The Nixon shock was a series of economic measures undertaken by United States President Richard Nixon in 1971, in response to increasing inflation, the most significant of which were wage and price freezes, surcharges on imports, and the unilateral cancellation of the direct international convertibility of the United States dollar to gold.
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The Emergency Economic Stabilization Act of 2008, often called the "bank bailout of 2008," was proposed by Treasury Secretary Henry Paulson, passed by the 110th United States Congress, and signed into law by President George W. Bush. The act became law as part of Public Law 110-343 on October 3, 2008, in the midst of the financial crisis of 2007–08. The law created the $700 billion Troubled Asset Relief Program (TARP) to purchase toxic assets from banks. The funds for purchase of distressed assets were mostly redirected to inject capital into banks and other financial institutions while the Treasury continued to examine the usefulness of targeted asset purchases.
The Troubled Asset Relief Program (TARP) is a program of the United States government to purchase toxic assets and equity from financial institutions to strengthen its financial sector that was passed by Congress and signed into law by President George W. Bush on October 3, 2008. It was a component of the government's measures in 2008 to address the subprime mortgage crisis.
The Term Asset-Backed Securities Loan Facility (TALF) is a program created by the U.S. Federal Reserve to spur consumer credit lending. The program was announced on November 25, 2008 and was to support the issuance of asset-backed securities (ABS) collateralized by student loans, auto loans, credit card loans, and loans guaranteed by the Small Business Administration (SBA). Under TALF, the Federal Reserve Bank of New York authorized up to $200 billion of loans on a non-recourse basis to holders of certain AAA-rated ABS backed by newly and recently originated consumer and small business loans. As TALF money did not originate from the U.S. Treasury, the program did not require congressional approval to disburse funds, but an act of Congress forced the Fed to reveal how it lent the money.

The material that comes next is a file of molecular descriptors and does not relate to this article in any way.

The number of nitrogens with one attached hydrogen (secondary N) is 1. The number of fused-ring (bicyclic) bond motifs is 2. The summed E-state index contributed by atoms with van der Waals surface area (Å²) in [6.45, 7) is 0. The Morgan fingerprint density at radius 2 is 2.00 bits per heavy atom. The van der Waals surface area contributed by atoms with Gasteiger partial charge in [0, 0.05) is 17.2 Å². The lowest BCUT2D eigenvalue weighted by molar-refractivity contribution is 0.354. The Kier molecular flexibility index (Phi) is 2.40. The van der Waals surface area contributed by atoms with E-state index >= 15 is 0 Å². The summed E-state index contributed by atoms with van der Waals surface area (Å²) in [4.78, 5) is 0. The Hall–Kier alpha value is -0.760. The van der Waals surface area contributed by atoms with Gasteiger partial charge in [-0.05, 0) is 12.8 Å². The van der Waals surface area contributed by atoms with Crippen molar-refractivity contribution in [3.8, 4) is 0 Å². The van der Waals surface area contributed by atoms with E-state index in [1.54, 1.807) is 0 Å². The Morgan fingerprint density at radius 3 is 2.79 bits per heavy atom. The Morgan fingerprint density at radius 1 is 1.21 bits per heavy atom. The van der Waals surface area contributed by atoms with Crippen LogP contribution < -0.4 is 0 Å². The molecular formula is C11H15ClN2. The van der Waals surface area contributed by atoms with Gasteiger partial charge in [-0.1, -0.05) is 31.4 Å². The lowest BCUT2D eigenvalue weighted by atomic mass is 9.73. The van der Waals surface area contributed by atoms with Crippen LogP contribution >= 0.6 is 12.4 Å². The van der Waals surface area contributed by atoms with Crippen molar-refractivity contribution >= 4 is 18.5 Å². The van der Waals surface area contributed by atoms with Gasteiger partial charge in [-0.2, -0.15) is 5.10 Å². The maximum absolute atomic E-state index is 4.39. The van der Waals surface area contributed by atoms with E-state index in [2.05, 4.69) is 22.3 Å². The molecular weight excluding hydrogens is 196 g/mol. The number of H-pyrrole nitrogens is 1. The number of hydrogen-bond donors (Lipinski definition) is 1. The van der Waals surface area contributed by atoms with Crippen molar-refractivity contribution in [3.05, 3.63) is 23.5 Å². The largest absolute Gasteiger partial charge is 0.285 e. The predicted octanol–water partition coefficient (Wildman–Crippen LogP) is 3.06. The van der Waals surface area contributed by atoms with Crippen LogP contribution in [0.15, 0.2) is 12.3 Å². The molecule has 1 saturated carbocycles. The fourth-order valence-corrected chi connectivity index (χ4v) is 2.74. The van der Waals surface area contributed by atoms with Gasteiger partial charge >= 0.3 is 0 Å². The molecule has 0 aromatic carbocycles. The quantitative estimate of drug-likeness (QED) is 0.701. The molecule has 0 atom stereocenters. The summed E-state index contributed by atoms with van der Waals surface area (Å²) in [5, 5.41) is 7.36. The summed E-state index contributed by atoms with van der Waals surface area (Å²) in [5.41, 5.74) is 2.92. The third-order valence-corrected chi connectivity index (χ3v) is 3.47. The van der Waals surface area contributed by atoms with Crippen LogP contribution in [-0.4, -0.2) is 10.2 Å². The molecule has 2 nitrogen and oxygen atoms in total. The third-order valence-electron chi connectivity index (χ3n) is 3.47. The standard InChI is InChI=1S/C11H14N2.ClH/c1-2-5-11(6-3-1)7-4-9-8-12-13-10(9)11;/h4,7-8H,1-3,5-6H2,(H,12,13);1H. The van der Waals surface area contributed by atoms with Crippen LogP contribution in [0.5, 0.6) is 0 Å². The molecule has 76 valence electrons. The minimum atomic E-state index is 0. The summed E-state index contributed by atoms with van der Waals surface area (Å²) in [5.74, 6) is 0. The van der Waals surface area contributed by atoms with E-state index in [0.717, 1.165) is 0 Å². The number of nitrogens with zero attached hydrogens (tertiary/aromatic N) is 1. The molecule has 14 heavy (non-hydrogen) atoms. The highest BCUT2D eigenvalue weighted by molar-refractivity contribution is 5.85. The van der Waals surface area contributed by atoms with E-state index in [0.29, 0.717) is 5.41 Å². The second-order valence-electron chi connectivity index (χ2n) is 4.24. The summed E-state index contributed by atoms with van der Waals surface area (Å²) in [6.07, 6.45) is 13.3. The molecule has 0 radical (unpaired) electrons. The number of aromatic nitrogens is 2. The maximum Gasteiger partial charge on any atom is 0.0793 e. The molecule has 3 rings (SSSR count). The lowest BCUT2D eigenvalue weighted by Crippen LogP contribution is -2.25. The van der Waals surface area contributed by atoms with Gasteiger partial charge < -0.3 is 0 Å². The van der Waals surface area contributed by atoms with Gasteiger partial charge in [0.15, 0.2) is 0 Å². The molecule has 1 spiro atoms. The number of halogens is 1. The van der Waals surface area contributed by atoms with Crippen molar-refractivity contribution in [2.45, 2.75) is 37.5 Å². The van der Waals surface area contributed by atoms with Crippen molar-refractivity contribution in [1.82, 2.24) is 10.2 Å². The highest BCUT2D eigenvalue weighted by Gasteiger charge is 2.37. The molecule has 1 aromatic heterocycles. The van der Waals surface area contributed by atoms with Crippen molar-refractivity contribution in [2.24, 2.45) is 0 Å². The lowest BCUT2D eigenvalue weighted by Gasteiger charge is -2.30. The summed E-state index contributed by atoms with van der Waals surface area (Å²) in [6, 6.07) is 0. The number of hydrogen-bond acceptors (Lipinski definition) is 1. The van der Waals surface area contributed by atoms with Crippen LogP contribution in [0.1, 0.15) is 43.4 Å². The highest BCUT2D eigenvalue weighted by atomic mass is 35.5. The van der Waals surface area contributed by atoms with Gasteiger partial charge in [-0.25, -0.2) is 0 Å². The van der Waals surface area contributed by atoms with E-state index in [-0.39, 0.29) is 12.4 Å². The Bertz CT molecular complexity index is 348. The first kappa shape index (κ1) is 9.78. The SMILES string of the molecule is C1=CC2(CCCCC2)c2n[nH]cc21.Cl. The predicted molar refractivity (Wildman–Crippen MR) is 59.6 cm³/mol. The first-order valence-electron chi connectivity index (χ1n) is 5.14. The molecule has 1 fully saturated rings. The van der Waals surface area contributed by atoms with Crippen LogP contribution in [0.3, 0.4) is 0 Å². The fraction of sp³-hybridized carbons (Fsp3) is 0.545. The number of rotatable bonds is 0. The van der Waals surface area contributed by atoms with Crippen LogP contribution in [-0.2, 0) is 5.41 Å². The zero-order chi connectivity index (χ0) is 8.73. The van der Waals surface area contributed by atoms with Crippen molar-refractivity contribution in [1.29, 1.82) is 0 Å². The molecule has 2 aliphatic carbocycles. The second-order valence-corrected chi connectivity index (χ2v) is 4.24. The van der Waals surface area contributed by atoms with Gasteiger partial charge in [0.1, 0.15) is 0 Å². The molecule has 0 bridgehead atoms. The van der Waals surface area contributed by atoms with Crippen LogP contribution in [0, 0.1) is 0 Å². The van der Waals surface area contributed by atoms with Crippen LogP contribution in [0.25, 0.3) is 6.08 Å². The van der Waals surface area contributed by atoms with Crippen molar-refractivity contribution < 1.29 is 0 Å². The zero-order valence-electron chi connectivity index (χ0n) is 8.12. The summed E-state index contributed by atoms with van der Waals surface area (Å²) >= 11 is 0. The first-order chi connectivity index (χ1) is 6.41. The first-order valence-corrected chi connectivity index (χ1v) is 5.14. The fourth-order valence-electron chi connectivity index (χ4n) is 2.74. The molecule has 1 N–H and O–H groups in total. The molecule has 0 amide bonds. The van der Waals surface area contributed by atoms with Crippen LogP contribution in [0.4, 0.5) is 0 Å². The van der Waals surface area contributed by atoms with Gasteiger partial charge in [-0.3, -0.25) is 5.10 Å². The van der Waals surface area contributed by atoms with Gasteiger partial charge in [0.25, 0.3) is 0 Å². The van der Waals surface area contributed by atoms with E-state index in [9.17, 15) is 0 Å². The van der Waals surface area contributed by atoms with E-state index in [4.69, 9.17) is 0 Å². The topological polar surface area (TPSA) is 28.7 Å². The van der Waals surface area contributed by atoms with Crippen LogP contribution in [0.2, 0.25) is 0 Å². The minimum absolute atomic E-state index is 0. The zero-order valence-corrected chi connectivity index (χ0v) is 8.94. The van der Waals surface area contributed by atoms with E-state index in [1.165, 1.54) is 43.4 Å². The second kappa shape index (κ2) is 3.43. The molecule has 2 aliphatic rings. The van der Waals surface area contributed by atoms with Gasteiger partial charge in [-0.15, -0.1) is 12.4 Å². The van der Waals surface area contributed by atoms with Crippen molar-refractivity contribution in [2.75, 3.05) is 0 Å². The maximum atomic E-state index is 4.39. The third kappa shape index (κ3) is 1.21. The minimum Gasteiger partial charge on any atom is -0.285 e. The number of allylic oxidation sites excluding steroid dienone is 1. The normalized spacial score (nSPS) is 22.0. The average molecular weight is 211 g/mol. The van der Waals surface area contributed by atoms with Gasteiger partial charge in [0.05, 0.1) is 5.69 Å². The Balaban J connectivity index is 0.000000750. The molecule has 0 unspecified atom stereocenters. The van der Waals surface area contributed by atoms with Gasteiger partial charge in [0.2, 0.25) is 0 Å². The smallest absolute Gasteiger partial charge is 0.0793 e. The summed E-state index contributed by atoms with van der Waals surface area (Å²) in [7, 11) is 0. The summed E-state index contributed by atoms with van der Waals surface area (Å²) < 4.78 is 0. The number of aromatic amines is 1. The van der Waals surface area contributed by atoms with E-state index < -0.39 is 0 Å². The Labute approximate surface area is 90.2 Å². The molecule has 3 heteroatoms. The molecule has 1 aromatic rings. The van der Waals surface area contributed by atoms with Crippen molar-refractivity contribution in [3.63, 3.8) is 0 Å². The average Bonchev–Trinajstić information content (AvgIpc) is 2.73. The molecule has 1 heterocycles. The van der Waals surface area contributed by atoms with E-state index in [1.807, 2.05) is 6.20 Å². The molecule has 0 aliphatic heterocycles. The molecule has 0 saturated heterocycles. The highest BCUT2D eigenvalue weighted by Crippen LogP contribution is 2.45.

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This article details the history of banking in the United States. Banking in the United States is regulated by both the federal and state governments.
India has large foreign-exchange reserves; holdings of cash, bank deposits, bonds, and other financial assets denominated in currencies other than India's national currency, the Indian rupee. The reserves are managed by the Reserve Bank of India for the Indian government and the main component is foreign currency assets.
In 1945, China cofounded the International Monetary Fund (IMF) with 34 other nations. In April 1980, the People's Republic of China, established a formal relationship with the IMF. The Chinese-IMF relationship mainly operates around affairs associated with IMF governance and the IMF Special Drawing Rights (SDR).